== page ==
Wednesday 14 October: The ship that was loading sardines took all the Dutchmen (and some Poles) on board, and took them to Gibraltar – a 21-hour voyage. How were we to make the journey? Ian investigated a sea crossing, but it was prohibitively expensive (and not being great sailors, we were not disappointed). We considered flying, but that was also very expensive (and meant going via London!!!). So the only feasible option was to go by road, and that meant going through southern Spain.
We stayed last night in Huelva, and arrived in time to look round the city centre. There were some interesting buildings, and the main square was lively. This morning we visited the cathedral, and another church nearby, then it was off to Seville. Huelva was new to us, but we’d visited Seville several times. However, it is one of our favourite cities, and since it was on our direct route, we could not pass by without stopping.
We wandered around the old town, and decided to visit the Alcazar again, as entry was very cheap for pensioners! We had lunch in their café, and got talking to a Scottish couple who asked us what we thought of the giant mushrooms in the Plaza Mayor. We were baffled by this, so they showed us some photos. We had never seen a Plaza Mayor in Seville, could not find it on our map and the receptionist at our hotel confirmed that there was no Plaza Mayor in the city. But we’d seen those photos…
Thanks to the Internet, we discovered that the giant mushrooms were actually in the Plaza del Encarnación, and when we got there we found that the installation is called ‘Plaza Mayor’. Mystery solved! The giant mushrooms give shade to the square as well as something to look at (which you may love or hate); you can also take a lift up and follow a fascinating walkway with great views.
Thursday 15 October: Off to Gibraltar, our final destination. The plan was to drop our rental car in Algeciras and get a bus to La Linea (Spanish town opposite Gibraltar). But while checking the address on the Net, we found that (contrary to what we’d been told) Europcar has an office in La Linea; a phone call established that we could leave the car there. This made it easier for us; the only problem was finding the Europcar office – who would expect to find a car rental office in a pedestrian street? Before crossing the border, we had coffee at a café on the waterfront, with a great view of the Rock. It took Pa seven months to get from Zaandam to Gibraltar; it took us two, including a ten-day break back at home. We did not have to work on a French farm, or be interned in Spain. We did not have to face the difficulties and dangers he encountered, but for us it had been a real adventure nevertheless.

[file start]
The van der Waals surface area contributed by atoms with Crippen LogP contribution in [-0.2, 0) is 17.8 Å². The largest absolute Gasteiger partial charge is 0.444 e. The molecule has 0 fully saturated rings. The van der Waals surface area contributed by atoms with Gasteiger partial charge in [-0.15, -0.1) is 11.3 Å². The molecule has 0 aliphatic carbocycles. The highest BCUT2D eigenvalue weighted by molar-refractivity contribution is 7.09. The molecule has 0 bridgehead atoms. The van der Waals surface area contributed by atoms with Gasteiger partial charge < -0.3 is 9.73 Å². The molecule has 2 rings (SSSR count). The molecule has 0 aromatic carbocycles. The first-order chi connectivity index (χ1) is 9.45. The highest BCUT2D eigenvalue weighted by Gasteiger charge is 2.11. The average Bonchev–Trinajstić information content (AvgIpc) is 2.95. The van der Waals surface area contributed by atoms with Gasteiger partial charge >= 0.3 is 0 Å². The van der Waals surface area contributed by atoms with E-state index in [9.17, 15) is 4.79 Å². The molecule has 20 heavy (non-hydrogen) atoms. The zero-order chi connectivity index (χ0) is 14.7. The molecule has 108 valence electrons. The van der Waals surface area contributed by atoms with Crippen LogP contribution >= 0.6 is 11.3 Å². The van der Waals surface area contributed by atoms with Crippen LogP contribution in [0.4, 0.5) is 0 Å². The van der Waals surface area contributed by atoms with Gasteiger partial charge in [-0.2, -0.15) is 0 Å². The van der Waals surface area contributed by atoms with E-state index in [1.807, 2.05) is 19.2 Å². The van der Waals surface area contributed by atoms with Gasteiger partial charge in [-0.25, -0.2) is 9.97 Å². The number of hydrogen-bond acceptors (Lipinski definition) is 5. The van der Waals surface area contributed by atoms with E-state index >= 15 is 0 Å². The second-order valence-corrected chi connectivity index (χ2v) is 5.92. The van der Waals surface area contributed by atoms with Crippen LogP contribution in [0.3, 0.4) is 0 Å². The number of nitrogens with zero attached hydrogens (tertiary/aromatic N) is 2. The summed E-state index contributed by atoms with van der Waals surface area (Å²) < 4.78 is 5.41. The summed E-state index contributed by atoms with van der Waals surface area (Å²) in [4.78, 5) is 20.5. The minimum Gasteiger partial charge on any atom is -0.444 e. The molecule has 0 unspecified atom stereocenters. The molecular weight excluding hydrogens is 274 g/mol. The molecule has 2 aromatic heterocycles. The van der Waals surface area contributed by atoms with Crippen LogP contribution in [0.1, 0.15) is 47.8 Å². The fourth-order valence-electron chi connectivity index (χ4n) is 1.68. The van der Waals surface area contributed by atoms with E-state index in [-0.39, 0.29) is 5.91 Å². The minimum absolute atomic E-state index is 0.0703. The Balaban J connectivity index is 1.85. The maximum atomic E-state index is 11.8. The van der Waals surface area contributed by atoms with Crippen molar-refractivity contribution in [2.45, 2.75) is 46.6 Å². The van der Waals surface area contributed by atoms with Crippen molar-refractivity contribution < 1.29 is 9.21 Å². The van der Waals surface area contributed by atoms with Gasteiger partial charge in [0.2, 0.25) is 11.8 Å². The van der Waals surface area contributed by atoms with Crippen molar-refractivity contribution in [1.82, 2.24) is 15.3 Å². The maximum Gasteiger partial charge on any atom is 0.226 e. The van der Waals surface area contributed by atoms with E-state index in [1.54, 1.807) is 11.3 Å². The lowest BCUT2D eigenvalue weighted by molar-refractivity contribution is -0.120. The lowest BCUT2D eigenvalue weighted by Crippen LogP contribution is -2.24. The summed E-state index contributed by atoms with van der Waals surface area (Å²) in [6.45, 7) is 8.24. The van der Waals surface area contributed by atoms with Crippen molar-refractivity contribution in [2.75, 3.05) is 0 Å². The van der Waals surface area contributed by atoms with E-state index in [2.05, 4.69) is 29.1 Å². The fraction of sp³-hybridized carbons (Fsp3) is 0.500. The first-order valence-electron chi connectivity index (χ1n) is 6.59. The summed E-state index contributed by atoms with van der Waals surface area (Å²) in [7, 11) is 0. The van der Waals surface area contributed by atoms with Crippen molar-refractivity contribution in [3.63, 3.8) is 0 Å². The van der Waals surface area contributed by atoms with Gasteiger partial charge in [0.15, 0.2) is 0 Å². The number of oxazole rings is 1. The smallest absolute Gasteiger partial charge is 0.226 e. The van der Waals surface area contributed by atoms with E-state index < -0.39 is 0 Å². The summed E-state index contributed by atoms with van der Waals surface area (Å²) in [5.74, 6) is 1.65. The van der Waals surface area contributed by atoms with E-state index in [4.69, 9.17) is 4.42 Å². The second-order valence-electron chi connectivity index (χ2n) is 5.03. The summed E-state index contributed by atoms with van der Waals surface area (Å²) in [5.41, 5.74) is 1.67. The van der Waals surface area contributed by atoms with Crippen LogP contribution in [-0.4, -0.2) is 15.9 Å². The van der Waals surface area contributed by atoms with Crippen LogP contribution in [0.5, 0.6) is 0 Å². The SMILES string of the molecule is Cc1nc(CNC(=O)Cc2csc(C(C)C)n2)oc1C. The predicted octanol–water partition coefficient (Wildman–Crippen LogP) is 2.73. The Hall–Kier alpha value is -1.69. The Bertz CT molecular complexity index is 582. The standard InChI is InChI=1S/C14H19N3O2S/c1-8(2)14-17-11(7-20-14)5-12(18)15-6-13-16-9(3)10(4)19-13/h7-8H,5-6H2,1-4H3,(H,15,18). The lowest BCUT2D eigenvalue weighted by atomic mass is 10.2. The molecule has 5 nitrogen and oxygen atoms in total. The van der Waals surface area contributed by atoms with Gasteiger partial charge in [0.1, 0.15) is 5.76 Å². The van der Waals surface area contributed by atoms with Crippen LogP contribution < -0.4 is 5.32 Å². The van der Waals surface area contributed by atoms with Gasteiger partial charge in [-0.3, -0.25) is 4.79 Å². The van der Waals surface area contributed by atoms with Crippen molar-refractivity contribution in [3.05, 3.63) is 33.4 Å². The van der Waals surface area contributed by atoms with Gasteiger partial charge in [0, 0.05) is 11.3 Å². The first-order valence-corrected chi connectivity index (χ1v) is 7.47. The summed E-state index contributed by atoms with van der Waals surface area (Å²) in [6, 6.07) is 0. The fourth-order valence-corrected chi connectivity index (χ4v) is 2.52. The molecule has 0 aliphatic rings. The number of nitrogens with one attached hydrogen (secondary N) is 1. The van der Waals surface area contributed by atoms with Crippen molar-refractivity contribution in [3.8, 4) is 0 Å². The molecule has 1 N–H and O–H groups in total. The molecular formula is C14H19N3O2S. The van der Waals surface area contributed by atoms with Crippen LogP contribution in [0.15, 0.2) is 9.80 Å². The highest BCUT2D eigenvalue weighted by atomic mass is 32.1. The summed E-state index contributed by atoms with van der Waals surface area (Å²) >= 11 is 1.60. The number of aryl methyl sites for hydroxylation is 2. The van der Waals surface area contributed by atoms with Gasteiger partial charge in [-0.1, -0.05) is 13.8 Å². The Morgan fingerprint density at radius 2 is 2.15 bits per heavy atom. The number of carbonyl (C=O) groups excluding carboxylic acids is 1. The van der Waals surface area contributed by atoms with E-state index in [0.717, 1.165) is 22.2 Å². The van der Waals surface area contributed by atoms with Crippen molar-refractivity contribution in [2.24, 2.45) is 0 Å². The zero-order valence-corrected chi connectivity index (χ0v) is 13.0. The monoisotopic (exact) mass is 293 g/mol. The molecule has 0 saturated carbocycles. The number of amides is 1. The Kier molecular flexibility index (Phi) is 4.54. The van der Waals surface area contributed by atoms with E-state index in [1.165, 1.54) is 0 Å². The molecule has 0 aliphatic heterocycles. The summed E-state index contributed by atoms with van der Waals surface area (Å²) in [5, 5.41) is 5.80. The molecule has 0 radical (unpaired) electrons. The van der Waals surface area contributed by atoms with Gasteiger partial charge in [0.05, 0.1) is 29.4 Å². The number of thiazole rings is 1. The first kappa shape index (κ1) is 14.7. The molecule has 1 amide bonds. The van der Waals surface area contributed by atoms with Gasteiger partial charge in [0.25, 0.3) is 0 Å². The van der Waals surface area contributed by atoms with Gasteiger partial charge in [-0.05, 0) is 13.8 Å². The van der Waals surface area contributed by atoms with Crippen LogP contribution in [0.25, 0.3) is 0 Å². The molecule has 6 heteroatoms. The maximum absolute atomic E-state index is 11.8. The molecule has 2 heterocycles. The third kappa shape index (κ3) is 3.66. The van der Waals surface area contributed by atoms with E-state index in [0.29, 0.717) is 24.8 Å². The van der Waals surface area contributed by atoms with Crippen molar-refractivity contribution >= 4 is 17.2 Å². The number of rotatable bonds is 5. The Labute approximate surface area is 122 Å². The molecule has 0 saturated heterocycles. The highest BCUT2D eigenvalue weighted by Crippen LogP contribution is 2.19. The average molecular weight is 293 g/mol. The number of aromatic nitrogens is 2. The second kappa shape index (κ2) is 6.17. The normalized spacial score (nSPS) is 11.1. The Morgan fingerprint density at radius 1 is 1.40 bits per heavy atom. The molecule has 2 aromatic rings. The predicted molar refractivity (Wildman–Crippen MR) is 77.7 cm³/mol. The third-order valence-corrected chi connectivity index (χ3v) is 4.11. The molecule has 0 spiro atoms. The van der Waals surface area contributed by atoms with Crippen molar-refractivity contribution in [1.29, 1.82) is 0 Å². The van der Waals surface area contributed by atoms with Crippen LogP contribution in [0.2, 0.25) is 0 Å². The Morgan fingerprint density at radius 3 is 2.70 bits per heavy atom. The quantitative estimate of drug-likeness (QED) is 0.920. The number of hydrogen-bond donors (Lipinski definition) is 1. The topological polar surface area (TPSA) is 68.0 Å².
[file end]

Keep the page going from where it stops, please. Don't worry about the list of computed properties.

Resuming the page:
This afternoon we walked along the western coast of Gibraltar to the southern tip. On the way we planned to visit the South Mole, where the troopship moored that took the Dutchmen to England, but unauthorised people are not allowed. We did visit the ‘Hundred ton gun’, and at what is now called Europa Point we saw the lighthouse and the mosque, as well as the great views of Spain and Africa.
Friday 16 October: Our first stop this morning was to find the site of the school where Pa had been billeted during his stay on Gibraltar. We’d asked at the tourist information office if there was still a St Mary’s School in the city. The answer was yes, but the location did not match Pa’s description. When we explained, we were told he must have stayed in Sacred Heart School, which was closer to the position indicated in Pa’s book. Of course he could make mistakes, but he’d stayed there for over a month – would he not remember the name? The young lady at the tourist office then said that her mother had been at St Mary’s, and phoned her to ask if it had always been in its current location. No said Mum, it used to be in Johnstone’s Passage. What we assume used to be the school is now a block of flats, but the location was just right. Pa was vindicated again!
While in Gibraltar Pa had some free time for sightseeing, and we went to the places he mentions. He talks about the ‘innards of the Rock’ being ‘honeycombed’, and we visited two sets of tunnels: the World War II tunnels and the Great Siege Tunnels. We also visited the Moorish Castle, where (Pa reports) the Polish escapers were billeted in the casemates. In the afternoon we walked to Catalan Bay, on the east side of Gibraltar. Pa swam there, even though it was February. We dipped our toes in the water, but found it too cold for us, even in October!
Saturday 17 October: This morning we did the real ‘tourist thing’: we took the cable car to the top of the Rock and took photos of the monkeys. We also visited St Michael’s Cave, which has very impressive stalactites and stalagmites, although in our opinion the lighting (continually changing colours) rather spoiled the effect.
This afternoon it was time to go home! Pa went by ship to Liverpool, and then train to London; we were to fly from Gibraltar to Heathrow, a much quicker journey. But not quite as quick as we expected, because the incoming plane could not land at Gibraltar (the Rock was covered in fog) so we were diverted to Malaga, and reached London four hours behind schedule.